ROCK - Diabetes is a serious disease but it can be controlled.
That was the message
Louise Querceto, health education technician with the Special Diabetes
Project in Window Rock, delivered to students at Window Rock Elementary
School on May 13.
"It's not fun
being a diabetic," Querceto said. "But I can control it."
Querceto is a Type
II diabetic meaning she has to take medication orally because her
body has become resistant to insulin.
Type I diabetics
are people who cannot produce insulin to create energy for the body.
Pregnant women who
have high blood sugar but never had diabetes are said to have gestational
Diabetes is a disease
where the body does not produce insulin, a hormone that helps convert
sugar into energy. A lack of physical activity and being overweight
or obese are contributing factors.
The disease can
cause blindness, heart disease, kidney failure and amputations.
Querceto told the
students that she lived away from the reservation eight years ago
and she was physically active with her family. When she moved back
to the reservation her physical activities slowly diminished and
she became overweight within a year. Obesity and the lack of exercise
exposed her to Type II diabetes.
When she was told
she was a diabetic Querceto did what most people do - denied it.
"It was very
hard," she said. "I didn't believe that I was diabetic
but I had to face reality. I just didn't listen."
Since coming to
terms with her disease she has lost about 65 pounds and plans to
55 pounds overweight," she said.
Querceto has been
diabetic for seven years. She said she did not listen to her mother
and grandmother when they encouraged her to live and eat healthy.
Querceto and Marlena
Eriacho-Yazzie, a community health nurse with the Window Rock Diabetes
project, presented the realities of the disease to the Window Rock
At the beginning
of the presentation she asked how many students had family members
who are diabetic. About 25 students raised their hands.
When they were asked
of what causes diabetes, the students shouted "Grease, fry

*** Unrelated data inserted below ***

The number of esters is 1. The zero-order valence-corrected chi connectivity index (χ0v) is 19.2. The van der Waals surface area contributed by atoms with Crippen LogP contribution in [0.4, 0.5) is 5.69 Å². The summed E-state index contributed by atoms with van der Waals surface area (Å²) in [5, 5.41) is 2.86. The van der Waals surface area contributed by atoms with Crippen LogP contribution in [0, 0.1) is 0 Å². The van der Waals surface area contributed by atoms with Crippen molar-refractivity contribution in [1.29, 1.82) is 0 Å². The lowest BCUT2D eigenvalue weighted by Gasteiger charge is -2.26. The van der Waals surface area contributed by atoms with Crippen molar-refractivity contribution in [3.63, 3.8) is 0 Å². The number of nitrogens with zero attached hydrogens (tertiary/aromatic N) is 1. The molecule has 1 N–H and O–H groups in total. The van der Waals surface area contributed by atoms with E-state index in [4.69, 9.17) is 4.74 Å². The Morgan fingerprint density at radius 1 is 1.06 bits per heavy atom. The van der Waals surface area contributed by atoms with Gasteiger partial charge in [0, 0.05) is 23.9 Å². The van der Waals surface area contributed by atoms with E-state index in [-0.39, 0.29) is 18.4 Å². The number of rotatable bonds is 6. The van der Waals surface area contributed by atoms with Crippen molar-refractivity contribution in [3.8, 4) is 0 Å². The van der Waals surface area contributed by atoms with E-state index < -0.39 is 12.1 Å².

bread, mutton and junk food" from fast food restaurants.
props during her presentation. When discussing the digestive process
she showed students that food is sent to the pancreas in the body
where it acts like a squeezed sponge that emits insulin.
The insulin travels
throughout the body through blood vessels and provides energy.
eat, what do you feel?" she asked the students. They responded,
Insulin helps sugar
flow freely through blood vessels but for a diabetic person, the
blood sugar becomes syrupy and moves slowly.
"You have to
make choices," Eriacho-Yazzie said, as she encouraged students
to live a healthy life.
at the all-you-can-eat places, they're not helping you any,"
Querceto said. "My mother died because of heart failure. I
was told I was diabetic but I denied it.
"Now I have
to live with this," she said, holding back tears. She said
once reality hit she made appropriate changes to her lifestyle.
"It can be
done," Querceto said about battling and controlling diabetes.
If she continues to be physically active and eat healthy, perhaps
she won't need to take any more medication.
The Special Diabetes
Project was created in 1999 under the Navajo Nation Division of
Health. The project and the Indian Health Service combined efforts
by conducting public presentations and screening.
On the national scale there are 18.2 million people who have diabetes.
That is about six percent of the American population.
nationally by IHS show 110,305 Native Americans are diagnosed with
In 2003 there were
16,205 Navajos diagnosed as diabetic. Of those numbers 39 percent
are male and 61 percent are female.
Gina Milford, diabetes
coordinator for the Fort Defiance hospital, said females go through
gestational diabetes during pregnancy that can later expose them
to Type II diabetes.
Milford said 67
percent of diabetic Navajos are overt obese which is extremely overweight,
and 38 percent are obese.
She said 51 percent
of diabetic Navajos are between the ages of 45 to 64 years old and
31 percent are over 65 years old.
There are 20 different
units located throughout the reservation and staff are continuously
working with communities to reduce the rising number of diabetic
a health education technician at Sage Memorial Hospital in Ganado,
conducted health screening for people who attended a song and dance
at Greasewood Springs Community School on April 30.
The community did
their part to raise awareness of diabetes and offered the song and
dance as a form of exercise.
"There a lot
of Type II patients," Salabye said about people who come to
the hospital. "Type II is where people mostly take oral medication
and are put on a diet.
"Type I, they
are people that are insulin dependent," she said. "Their
blood sugar is not controlled that good so they have to have insulin
shots. A lot of people have complications with it."
About 750 people
are registered with the diabetes program at Sage Memorial Hospital
but most are Type II, Salabye said.